I haven't seen the movie yet.  I don't know if I want to because to me the base of the story doesn't isn't credible.  For those who havent' heard these comments here's what Salman Rushdie had to say about it.

http://www.huffingtonpost.com/2009/02/23/salman-rushdie-slumdog-fu_n_169068.html

Najemikon

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Re: Jon's Best Picture Oscar Marathon
« Reply #50 on: March 15, 2009, 10:35:09 PM »
Then Salmon Rushdie goes on my list of people who probably didn't like the film, are looking for things wrong and are on their way back to Sainsbury's to return some grapes he bought because they're off... ;) It's A Wonderful Life features an angel who can traverse dimensions, but the premise and the conclusion are more important that the method. Just saying.

But actually I'm making excuses when there isn't one needed. He wasn't paying attention and could actually be dismissed as a bit thick...

Quote from: a thick bloke called Salmon Rushie
characters wind up at the Taj Mahal _ 1,000 miles from the previous scene.

I've only seen the film once. Maybe I'm wrong and have missed something and will apologise for calling him thick if so, but for now: The "previous scene" was one of several showing the young kids on trains, scamming the passengers in various ways. At one point they are almost caught and end up falling off the roof. They roll down a bank and when they get up... they're teenagers! A clever visual trick, implying a huge passing of time, the implication being they have spent years working the trains, or at least have kept coming back to them. Covering the whole of India would not have been implausible in such a conceit so finding themselves at the Taj Mahal? Doddle. And it leads to an intriguing moment where the two brothers are in awe of the building and have no idea what it is. Tourists know about the Taj Mahal, but the Indian children never knew it was there...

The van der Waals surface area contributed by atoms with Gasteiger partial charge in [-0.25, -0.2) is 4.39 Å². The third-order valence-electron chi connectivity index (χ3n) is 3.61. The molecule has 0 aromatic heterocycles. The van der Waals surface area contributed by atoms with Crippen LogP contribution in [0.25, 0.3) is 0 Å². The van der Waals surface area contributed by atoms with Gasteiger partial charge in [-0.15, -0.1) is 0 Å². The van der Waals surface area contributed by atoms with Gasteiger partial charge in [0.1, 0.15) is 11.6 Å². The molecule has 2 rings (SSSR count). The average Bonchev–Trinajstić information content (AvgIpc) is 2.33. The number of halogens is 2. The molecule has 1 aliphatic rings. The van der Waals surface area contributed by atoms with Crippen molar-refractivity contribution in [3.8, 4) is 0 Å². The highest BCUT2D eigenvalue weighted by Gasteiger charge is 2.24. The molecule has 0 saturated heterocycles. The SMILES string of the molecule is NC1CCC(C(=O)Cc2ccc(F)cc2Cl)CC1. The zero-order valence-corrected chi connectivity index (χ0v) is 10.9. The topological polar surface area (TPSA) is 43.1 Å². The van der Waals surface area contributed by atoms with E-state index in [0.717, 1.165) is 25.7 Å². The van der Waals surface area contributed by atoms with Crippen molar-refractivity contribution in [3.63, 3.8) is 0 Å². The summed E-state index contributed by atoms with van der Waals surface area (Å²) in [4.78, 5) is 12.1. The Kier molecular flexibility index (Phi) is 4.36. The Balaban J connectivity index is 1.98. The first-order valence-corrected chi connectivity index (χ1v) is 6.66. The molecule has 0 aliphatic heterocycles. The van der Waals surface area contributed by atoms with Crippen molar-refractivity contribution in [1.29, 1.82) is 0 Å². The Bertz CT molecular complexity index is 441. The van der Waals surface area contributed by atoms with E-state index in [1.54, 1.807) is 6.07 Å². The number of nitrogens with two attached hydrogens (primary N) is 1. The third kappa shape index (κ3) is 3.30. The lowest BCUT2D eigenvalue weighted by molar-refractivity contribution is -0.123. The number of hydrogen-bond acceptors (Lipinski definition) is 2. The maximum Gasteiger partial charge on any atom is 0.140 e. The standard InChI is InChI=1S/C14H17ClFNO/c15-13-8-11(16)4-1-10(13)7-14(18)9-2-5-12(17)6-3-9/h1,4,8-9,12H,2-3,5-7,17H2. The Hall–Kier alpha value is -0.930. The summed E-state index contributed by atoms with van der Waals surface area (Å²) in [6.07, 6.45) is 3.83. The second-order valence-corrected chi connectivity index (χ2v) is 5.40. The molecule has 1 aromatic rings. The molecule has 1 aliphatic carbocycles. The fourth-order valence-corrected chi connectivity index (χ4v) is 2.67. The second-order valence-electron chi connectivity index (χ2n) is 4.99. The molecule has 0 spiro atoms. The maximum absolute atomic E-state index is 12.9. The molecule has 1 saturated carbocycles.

EDIT: Reading some of the comments on that link, I see others have problems with it too. Mainly, I think they're failing to see which parts of the film are supposed to be pure fantasy, or to give them more credit, they do understand, but don't agree it should be presented that way. Well, ok. I addressed that above and I think it's important to watch this as an ode to life, and its setting is secondary. However, one comment caught my attention though because they were very offended that Boyle was presenting "an American romance" in a country whose culture would never accept it. That's interesting, because it's kind of the point and I think the film and probably the book was well aware of the irony. These kids have been abandoned by their country, so why should they follow the rules? They had no chance of being accepted in an arranged marriage. The film showed several times how they were trapped.
« Last Edit: March 15, 2009, 10:46:10 PM by Jon »

Touti

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Re: Jon's Best Picture Oscar Marathon
« Reply #51 on: March 15, 2009, 10:58:48 PM »